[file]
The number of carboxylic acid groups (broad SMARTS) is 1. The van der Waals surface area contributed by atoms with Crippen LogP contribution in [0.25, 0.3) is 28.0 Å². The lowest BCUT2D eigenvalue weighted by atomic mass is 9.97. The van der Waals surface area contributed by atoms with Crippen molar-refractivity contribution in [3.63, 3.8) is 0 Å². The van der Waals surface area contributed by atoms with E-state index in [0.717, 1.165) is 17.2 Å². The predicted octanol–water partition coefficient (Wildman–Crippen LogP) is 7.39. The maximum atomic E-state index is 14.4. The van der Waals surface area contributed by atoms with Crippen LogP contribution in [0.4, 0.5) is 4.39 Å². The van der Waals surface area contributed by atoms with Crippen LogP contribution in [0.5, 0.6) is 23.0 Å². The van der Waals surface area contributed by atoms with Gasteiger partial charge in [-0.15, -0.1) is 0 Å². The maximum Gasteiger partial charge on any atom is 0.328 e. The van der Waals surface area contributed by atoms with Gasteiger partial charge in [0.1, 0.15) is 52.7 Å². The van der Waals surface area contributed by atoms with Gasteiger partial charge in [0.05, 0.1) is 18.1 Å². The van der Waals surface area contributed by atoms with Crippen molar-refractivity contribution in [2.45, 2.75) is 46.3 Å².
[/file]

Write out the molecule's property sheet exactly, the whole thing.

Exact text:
The number of carboxylic acid groups (broad SMARTS) is 1. The van der Waals surface area contributed by atoms with Crippen LogP contribution in [0.25, 0.3) is 28.0 Å². The lowest BCUT2D eigenvalue weighted by atomic mass is 9.97. The van der Waals surface area contributed by atoms with Crippen molar-refractivity contribution in [3.63, 3.8) is 0 Å². The van der Waals surface area contributed by atoms with E-state index in [0.717, 1.165) is 17.2 Å². The predicted octanol–water partition coefficient (Wildman–Crippen LogP) is 7.39. The maximum atomic E-state index is 14.4. The van der Waals surface area contributed by atoms with Crippen LogP contribution in [0.4, 0.5) is 4.39 Å². The van der Waals surface area contributed by atoms with Crippen LogP contribution in [0.5, 0.6) is 23.0 Å². The van der Waals surface area contributed by atoms with Gasteiger partial charge in [-0.15, -0.1) is 0 Å². The maximum Gasteiger partial charge on any atom is 0.328 e. The van der Waals surface area contributed by atoms with Gasteiger partial charge in [0.1, 0.15) is 52.7 Å². The van der Waals surface area contributed by atoms with Gasteiger partial charge in [0.05, 0.1) is 18.1 Å². The van der Waals surface area contributed by atoms with Crippen molar-refractivity contribution in [2.45, 2.75) is 46.3 Å².